Celebrate African American History in Atlanta
There are so many ways to learn about the heritage and contributions of African Americans in Atlanta. Make sure to also check out places to road trip to learn about black history.
Call or check websites before visiting for COVID-19 safety precautions.
This free, 75-minute guided tour explores the lives and accomplishments of outstanding and ordinary African Americans in Atlanta. Feb. 26.
Tour Gwinnett’s rich African American historic landmarks, including the Salem Missionary Baptist Church, Elisha Winn House and more. Feb. 26.
Follow the legacy of Toni Stone, the first woman to play baseball in the Negro Leagues. Through Feb. 27.
This month-long celebration honors African American culture and heritage in the Roswell community. Through Feb. 28.
Learn about Black history with hands-on activities highlighting engineers, mathematicians and scientists, collage art and storytimes. Through Feb. 28.
See the remarkable portraits of President Barack Obama and Mrs. Michelle Obama, on loan from the Smithsonian National Portrait Gallery. Through March 20.
This performance from Alliance Theatre was inspired by the book “Sit-In: How Four Friends Stood Up by Sitting Down” and celebrates the power of youth to change history. Through May 31.
This National Park Service site includes Martin Luther King Jr.’s birth home, church and tomb, with opportunities to learn more about his life and legacy with a self-guided tour. All buildings are temporarily closed due to COVID-19 safety precautions.
This museum’s mission is to interpret and present history from an African American perspective with artifacts spanning from “Africa the Untold Story” to “Sweet Auburn Street Pride” and more. They are currently open on Tues.-Sat. from 11 a.m.-3 p.m.
Learn about the Civil Rights Movement in the U.S. with the “Rolls Down Like Water: U.S. Civil Rights Movement” exhibition exploring the era of Jim Crow segregation to the assassination of Dr. King. See displays from the Morehouse College Martin Luther King, Jr. Collection with the “Voice to the Voiceless” gallery. You can also take an interactive virtual tour. Reservation required.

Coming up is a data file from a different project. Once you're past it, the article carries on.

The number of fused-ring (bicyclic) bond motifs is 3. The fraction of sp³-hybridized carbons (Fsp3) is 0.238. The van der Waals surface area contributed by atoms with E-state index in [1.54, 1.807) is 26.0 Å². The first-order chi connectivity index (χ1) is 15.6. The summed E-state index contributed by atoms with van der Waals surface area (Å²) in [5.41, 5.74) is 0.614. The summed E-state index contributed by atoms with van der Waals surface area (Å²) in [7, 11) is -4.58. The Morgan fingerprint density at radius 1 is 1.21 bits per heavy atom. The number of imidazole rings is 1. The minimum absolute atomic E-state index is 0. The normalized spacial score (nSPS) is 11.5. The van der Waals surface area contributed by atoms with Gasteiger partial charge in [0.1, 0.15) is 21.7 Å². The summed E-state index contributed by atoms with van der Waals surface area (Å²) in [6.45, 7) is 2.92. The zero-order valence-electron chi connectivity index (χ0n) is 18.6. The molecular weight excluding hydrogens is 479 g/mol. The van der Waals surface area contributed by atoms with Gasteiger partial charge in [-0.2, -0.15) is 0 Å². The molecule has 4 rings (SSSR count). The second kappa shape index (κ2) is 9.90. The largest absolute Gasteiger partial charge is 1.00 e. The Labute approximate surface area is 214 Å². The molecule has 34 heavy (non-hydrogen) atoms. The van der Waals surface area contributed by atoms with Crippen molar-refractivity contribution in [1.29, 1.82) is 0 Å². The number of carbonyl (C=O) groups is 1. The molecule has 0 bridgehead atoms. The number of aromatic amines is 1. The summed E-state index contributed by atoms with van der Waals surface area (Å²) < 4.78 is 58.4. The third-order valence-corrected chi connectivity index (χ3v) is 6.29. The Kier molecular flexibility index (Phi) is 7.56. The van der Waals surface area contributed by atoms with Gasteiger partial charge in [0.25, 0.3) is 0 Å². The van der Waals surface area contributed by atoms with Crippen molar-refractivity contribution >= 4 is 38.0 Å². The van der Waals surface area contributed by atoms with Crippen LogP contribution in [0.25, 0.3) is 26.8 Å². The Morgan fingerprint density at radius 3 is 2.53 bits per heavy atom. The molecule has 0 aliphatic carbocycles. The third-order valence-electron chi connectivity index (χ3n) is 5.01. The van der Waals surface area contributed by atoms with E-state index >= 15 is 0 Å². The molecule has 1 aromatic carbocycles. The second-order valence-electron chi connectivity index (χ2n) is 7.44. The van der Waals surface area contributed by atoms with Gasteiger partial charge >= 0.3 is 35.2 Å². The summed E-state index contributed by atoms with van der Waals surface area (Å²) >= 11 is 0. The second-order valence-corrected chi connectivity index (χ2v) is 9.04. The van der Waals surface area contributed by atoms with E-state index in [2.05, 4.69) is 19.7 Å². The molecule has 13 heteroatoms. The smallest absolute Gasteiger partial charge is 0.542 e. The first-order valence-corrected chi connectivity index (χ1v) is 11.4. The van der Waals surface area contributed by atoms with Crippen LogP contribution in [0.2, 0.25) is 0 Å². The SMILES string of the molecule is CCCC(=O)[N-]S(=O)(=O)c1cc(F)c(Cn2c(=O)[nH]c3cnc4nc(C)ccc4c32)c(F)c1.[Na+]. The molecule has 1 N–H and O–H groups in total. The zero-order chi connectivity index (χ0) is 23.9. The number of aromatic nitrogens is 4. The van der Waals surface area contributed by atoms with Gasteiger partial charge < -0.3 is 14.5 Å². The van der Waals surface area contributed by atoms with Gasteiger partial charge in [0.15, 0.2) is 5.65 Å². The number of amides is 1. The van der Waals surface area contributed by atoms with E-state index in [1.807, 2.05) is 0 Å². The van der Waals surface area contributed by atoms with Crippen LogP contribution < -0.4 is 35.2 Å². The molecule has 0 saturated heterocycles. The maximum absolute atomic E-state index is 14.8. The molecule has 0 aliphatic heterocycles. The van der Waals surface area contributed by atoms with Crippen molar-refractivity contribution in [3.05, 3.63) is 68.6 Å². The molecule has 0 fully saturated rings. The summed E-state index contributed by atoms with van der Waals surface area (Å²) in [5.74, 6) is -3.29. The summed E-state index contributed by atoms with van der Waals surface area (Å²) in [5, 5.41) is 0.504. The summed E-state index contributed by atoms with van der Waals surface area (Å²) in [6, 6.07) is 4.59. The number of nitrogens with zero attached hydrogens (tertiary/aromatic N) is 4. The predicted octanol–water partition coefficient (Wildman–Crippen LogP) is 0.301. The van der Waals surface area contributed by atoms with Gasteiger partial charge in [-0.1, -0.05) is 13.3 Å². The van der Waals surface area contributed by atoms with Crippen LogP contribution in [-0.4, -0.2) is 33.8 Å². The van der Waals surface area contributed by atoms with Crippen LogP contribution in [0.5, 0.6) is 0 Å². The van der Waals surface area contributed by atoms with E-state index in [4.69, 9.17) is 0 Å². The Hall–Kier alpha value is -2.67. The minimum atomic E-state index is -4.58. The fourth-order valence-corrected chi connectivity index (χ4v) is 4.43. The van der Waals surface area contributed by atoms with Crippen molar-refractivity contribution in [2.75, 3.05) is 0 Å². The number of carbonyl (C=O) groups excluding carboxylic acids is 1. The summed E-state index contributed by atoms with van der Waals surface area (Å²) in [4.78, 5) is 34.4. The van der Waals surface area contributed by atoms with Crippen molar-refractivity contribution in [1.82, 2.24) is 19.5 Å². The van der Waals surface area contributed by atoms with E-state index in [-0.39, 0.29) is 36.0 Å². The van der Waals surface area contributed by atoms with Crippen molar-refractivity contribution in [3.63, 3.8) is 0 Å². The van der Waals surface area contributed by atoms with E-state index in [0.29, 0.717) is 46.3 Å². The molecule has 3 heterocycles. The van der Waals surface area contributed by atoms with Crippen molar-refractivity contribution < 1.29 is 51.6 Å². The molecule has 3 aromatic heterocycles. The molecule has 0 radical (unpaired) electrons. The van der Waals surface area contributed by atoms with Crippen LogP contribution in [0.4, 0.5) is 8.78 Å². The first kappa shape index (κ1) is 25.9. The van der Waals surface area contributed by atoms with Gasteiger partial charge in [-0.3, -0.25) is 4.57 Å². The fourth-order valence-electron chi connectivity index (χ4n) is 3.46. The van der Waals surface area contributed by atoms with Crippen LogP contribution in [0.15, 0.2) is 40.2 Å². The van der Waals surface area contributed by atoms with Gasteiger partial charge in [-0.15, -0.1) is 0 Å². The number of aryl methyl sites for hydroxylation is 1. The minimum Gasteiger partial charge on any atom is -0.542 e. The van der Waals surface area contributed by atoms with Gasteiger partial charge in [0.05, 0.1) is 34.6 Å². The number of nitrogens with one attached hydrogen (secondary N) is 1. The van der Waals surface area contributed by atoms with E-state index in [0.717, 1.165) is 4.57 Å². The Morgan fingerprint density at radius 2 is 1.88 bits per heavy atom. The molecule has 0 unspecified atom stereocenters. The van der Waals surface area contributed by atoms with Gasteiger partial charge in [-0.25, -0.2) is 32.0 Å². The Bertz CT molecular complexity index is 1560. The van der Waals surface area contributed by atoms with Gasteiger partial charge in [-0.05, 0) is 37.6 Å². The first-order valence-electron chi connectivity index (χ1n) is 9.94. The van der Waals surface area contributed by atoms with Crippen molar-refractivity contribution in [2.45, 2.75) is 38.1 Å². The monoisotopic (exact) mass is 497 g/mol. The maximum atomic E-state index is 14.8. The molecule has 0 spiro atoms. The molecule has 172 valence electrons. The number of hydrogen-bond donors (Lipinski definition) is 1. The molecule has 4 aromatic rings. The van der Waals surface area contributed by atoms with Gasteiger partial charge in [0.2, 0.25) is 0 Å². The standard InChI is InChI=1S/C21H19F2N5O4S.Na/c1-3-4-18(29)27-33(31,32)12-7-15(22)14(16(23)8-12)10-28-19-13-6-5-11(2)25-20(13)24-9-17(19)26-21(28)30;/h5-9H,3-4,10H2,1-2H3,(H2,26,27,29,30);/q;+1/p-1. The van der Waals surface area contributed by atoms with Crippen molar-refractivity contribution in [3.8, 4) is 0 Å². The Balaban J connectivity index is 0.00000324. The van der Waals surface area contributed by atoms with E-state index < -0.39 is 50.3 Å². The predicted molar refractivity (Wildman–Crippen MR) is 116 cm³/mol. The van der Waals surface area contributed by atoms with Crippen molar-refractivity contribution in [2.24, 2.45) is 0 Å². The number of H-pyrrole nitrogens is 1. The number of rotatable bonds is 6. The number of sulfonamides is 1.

With “American Democracy: A Great Leap of Faith,” view how citizens have helped the country move forward during struggles through multimedia experiences, design and artifacts. They also offer online exhibitions, including “Black Citizenship in the Age of Jim Crow.” Reservation required.
“The Southern Co. HBCU” exhibit features historical artifacts and interactive videos to tell stories of Historically Black Colleges and Universities. The exhibit includes information on marching bands, historic rivalries, players, coaches and more.
Established by Coretta Scott King in 1968, The Martin Luther King, Jr. Center for Nonviolent Social Change preserves Dr. King’s legacy. View the crypt of Dr. and Mrs. King’s, constructed from Georgia marble, and see the Eternal Flame symbolizing the continued effort to realize Dr. King’s dream.
Go on a self-guided tour of this National Historic Landmark, which includes some of the country’s major higher education institutions for African Americans, such as Atlanta University, Clark and Morehouse.
Built in 1923, this was the first school in northwest Georgia constructed with Rosenwald funds for the education of Black children. The site is now a Black history museum and cultural center.
In 1950, when the Allatoona Dam was completed in Cartersville, Governor Talmadge established the nearby 345-acre George Washington Carver Park, the first “Georgia State Park for Negroes.” Well-known entertainers, including Ray Charles and Little Richard, performed at the park.
Alonzo Franklin Herndon was one of Georgia’s wealthiest African Americans and one of the first black millionaires in the U.S. Completed in 1910, the Herndon Home was the residence of Herndon and his family. Tours are currently postponed, but you can view the outside of the home and learn more about Herndon’s life on their website.
The school began gathering art pieces in 1942, when exhibition opportunities for African American artists were limited due to segregation. Juried exhibitions have presented more than 900 artists from across the country, and related programs teach and stimulate interest in African American art.
Explore this site where many of Athens’ prominent African Americans were laid to rest, starting in 1882.
Founded in 1882 by trustees from the Methodist Episcopal Church South and the Colored Methodist Episcopal Church in America, this institution was coeducational from the beginning with its goal of educating African American youth.
This school was founded in 1871 as a school for freed slaves and now serves as an African American history museum and community center.
Go on a Road Trip
If you’re interested in traveling and spending more time learning about Black history and the Civil Rights Movement, go on a road trip around Georgia to see significant spots. The National Park Service created a national We Shall Overcome travel itinerary with churches, private residences and public sites of protest that spoke to the history. Check out Georgia’s three spots and learn more at nps.gov/subjects/travelweshallovercome/we-shall-overcome.htm. Explore important destinations and sites in Georgia, along with the history and stories, at civilrightstrail.com/state/georgia.
Listen to chef Asata Reid and culinary historian Akila McConnell’s presentations on DeKalb’s food history before enjoying a prepared meal from Phenomenal Foods. Feb. 10.
This festival showcases African American historical and cultural merchandise, music and food. Feb. 11.
Celebrate culture, creativity and commerce with local performers and artists, Black-owned businesses and food. Feb. 18.
Trickster folktales are told in different cultures throughout the world. Meet Anansi, a folk hero from Ghana, in a shadow puppet short film from the Center for Puppetry Arts. Feb. 19.